“What do you think has caused our traffic jams? Our pollution? Increased crime? And higher taxes? Here’s what: . . . population growth. Most of this growth is due to immigration. And mostly to illegal immigration.”

In the current election campaign, conservative candidates, mostly from California, have linked “illegal aliens” to drug trafficking and “terrorism.” A television advertisement for Republican U.S. Senate candidate Mike Antonovich shows him standing on a bluff overlooking several hundred aliens massing on the other side of the border. The candidate then goes on to say that “illegal immigration cost American taxpayers billions of dollars a year, provides a conduit for drugs and may allow terrorists into the country.”

These campaigns have had their desired effect of causing a collective hysteria against immigrant workers. This is reflected in the popular demand for restrictive immigration legislation.

Political Potential of Latino Immigration

The Latino immigrant work force presents a challenge in both the long and the short terms for those in power. It represents a fundamental challenge to politically and ideologically racist U.S. institutions as well as for white U.S. citizens who are still impregnated with strong racist ideology. The numerical growth of minorities (Brown, Black, Yellow) is a challenge to this institutionally racist system.

Fear of this challenge is manifested by R.D. Mazzoli in his famous immigration reform proposal: “If the separation of language and culture exceeds a certain level, the unity and political stability of the nation, in time, would be seriously eroded. That unity comes from a common language and from a basic public culture formed by certain shared values, convictions and customs, that makes us distinctly Americans.”(5)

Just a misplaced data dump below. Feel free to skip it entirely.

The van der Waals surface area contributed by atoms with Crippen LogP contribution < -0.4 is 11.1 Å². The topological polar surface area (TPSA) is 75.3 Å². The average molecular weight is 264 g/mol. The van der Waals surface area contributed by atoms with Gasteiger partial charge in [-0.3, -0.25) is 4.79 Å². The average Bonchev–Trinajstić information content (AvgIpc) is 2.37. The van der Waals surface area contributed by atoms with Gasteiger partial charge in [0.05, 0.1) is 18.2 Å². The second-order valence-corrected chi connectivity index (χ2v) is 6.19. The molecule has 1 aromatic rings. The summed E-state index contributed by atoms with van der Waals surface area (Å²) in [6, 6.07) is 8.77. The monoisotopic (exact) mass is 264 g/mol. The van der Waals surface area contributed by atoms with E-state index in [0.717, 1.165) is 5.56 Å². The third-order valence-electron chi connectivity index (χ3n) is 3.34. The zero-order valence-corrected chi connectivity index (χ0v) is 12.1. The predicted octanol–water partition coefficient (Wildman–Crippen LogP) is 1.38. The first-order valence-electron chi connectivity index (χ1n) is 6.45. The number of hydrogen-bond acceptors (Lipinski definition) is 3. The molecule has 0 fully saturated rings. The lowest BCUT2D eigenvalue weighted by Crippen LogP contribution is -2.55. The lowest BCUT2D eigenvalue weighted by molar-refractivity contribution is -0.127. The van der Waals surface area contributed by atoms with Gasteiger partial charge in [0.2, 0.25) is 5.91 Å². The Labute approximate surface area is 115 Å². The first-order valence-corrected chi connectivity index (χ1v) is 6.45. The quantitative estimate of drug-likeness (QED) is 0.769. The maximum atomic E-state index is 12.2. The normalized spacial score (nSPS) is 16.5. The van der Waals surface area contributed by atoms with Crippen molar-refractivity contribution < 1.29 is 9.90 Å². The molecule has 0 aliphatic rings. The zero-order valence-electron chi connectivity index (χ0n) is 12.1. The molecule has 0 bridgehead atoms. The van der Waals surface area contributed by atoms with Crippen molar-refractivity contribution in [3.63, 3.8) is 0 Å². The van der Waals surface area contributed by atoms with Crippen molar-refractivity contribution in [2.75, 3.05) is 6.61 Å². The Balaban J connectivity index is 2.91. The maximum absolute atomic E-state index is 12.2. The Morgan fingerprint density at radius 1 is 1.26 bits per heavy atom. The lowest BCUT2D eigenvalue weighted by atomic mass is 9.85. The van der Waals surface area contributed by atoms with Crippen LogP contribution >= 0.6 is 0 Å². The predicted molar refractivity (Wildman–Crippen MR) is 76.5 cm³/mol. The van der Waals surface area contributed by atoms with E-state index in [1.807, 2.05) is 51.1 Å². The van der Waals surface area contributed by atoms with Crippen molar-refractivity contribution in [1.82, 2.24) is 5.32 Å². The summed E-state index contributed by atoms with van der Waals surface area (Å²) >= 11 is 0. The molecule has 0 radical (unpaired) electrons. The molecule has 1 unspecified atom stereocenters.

Immigration is also a challenge to conservativism in the United States. Because they do not have any legal protection, new Latino immigrants continue to be easily manipulated and used for reactionary ends, but once they become established in the U.S., they tend to become a liberal-progressive political force.

There exist objective and real possibilities for a strong political and organizational alliance of racial minorities, in which Latinos, given their increased strength racially, culturally, politically, and numerically, can play an important role. The germs of this already exist in the Rainbow Coalition, even though it is constrained by the framework of the Democratic Party.

Latinos also represent a challenge from the geopolitical point of view with respect to domestic and international policies. Domestically, Latinos are concentrated in the most important economic areas: the Sunbelt, Chicago, New York, and in a politically strategic and historically conservative area as well, the Southwest. The increasing growth of Latinos represents a threat and challenge to the conservative forces.